As with Thanksgiving, Christmas was a very special time in our household. My mother had a very strong sense of tradition, and even though I was an adult, my mother still looked forward to creating all of our special Christmas goodies.
On Christmas Eve, we had our customary appetizers: shrimp, ham, Italian beef appetizers, cookies, and whatever else my mom thought might be festive.
One of my mom’s special talents was giftwrapping. When I was little, presents were wrapped with military-precision, festooned with ribbon, and stacked knee-deep underneath the tree.
(Sadly, I do not share my mom’s talent, and it has been noted within the family that I wrap much like my grandmother who valued substance over style.)
In 2007, my Beloved and I were about to exchange our first Christmas presents. I was spending Christmas with my mom and the subject of the gifts came up.
Mom: What did you get Jon for Christmas?
Me: An iPOD!!!!! (I was so excited.)
Mom: Have you wrapped it yet?
Me (in a small voice): No.
Mom: Does Jon know about present-wrapping tendencies and how you wrap like your grandmother?
Me: No. Not yet.
Mom: Would you like me to wrap it for you?
Me: Yes, please. BUT you have to promise that you won’t tell him that you wrapped it.
My mom wrapped Jon’s present counseling me on the importance of hospital corners and curling ribbon. I was 33-years old.
(In the matter of full disclosure, I have also passed off desserts my mom made–with her permission, of course.)
(In the continued matter of full disclosure, I also hoard airplane pretzels, peanuts, and complimentary mints at restaurants. I carry a big purse–just like my grandmother.)
One of the things I love best is being able to create traditions of my own:
- My Beloved and I go to a Christmas Tree farm.
- We pick out a tree when I can longer feel my feet.
- My Beloved wraps the lights around the tree, and I decorate it using the decorations from my childhood while watching my favorite Christmas movies: Christmas Vacation, A Christmas Story, Bad Santa, and Die Hard.
- I wrap Christmas gifts for the kiddos.
Then I call my mom:
Me: Hi. It’s Me.
Mom: Hi Me. Whatcha’ doing?
Me: Decorating the tree.
Mom: Did you hang the Sucrets box you made when you were ten?
Mom: Did you hang the red bows I made when you were six?
Mom: Did you remember to hang the ornaments along the back of the tree and the bottom, so the tree looks even?
Mom: I’m going to see you Christmas Eve! I can’t wait!!
Me: Oh, I know!
If I’d known that Christmas 2010 was the last time I would see my mom as herself, maybe I would have paid more attention. Been more mindful. Committed every small detail to memory. But I did not know, and neither did she, so we had our typical mom/daughter time, which was always fantastic.
We talked and rehashed old times and memories. (Mom and I are big rehashers.) We talked of big things and small:
Mom: Do you think my hair is too long?
We had Christmas dinner with Jon’s parents, and I hugged her extra hard good-bye, and she smelled like Mom: cigarettes, Giorgio, and that indefinable Mom smell that made her Mom.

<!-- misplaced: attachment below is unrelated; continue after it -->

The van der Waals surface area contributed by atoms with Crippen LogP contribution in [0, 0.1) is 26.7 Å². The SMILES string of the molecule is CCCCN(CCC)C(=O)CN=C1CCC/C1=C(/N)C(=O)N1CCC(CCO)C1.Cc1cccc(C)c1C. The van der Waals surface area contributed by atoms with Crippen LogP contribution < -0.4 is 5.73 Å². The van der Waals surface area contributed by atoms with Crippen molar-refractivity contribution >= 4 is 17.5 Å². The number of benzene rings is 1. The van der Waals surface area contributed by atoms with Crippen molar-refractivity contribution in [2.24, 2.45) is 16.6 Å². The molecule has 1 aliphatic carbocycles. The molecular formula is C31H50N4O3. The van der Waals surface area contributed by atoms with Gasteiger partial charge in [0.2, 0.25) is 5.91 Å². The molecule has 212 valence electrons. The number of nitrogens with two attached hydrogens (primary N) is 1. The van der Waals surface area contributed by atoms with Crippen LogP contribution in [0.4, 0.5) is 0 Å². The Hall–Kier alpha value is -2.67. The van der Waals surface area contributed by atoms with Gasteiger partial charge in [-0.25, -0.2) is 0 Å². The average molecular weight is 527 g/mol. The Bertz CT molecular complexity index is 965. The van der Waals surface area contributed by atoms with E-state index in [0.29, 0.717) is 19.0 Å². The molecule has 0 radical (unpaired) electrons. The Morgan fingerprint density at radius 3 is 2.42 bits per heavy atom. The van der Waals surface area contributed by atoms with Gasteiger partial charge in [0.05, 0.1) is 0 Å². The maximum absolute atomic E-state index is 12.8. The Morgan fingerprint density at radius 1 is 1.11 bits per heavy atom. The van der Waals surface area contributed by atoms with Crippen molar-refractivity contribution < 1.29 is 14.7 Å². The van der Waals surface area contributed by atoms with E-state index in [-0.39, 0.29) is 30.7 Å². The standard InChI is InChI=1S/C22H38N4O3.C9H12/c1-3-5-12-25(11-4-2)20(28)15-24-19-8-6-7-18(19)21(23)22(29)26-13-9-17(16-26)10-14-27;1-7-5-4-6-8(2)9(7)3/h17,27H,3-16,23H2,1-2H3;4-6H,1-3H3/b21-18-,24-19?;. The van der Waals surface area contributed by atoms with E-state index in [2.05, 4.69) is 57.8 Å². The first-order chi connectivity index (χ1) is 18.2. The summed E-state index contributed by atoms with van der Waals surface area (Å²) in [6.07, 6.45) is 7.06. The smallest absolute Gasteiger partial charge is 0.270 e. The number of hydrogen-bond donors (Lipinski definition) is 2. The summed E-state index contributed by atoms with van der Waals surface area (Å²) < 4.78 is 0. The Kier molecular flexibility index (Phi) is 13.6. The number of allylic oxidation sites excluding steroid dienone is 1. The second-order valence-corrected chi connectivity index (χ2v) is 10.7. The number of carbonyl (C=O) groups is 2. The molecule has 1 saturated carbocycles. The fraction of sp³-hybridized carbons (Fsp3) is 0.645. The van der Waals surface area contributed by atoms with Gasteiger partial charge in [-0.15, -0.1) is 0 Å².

Christmas 2011 was the first Christmas without my mom. For the most part, I managed to make it through the holiday somewhat intact. (Except for Christmas Eve and Christmas Day where I cried and cried and cried–I did not know that a person the size of a hobbit could produce so much snot. Gross, but true.) We put up the tree. I watched my movies and hung my ornaments.
I also developed this weird little ritual with cards. My mom was a huge proponent of homemade cards. I received a card on every major holiday, a card just because she was thinking about me, or a card because it was Wednesday. Naturally, as the holiday began to roll around, I began to think about my Mom’s Christmas card.
Logically, I knew that my mother was dead. But maybe there was some kind out of magic out there, and a card from her would magically appear. I made crazy deals with the cosmos: “If two out of the three radio stations I listen to play songs I like, there will be a card there when I get home.”
And, of course, there wasn’t.
This is going to be the second Christmas without my mom. And that still sucks.
But you know what? This has been a GREAT year full of amazing people and trips and places and dogs.
And I think magic and miracles still happen.
Back in October, Bu and I took a trip home to Dallas where we spent a lovely afternoon knocking about town with her Aunt Susan. Aunt Susan is a true Texas lady–she possesses a dry wit–and is lovely both inside and out. We had a FABULOUS time. Aunt Susan and I have bonded over the years with our love of books and the printed word, so imagine my surprise yesterday, when I arrive home, and there is a package for me in the mail!
(I love the mail. I’m always hoping for something good.)
I didn’t recognize the return address, but when I opened the package and saw who it was from…it was like the magic had been there.
(I cried a little because I cry about happy things.)
The other wonderful thing: my Beloved and I went to Atlanta for the weekend where my baby cousin was getting married. It’s hard to believe she’s old enough to be married when I think of her as a little girl. I got to hang out with my favorite aunts and uncle and my other baby cousin–and what I love best is the relationship both of my aunts have with their daughters: they are so close and love each other so much.
I hope everyone is enjoying the Christmas season. To those of you–if this is the first Christmas without your mom (or parent), a special hug to you.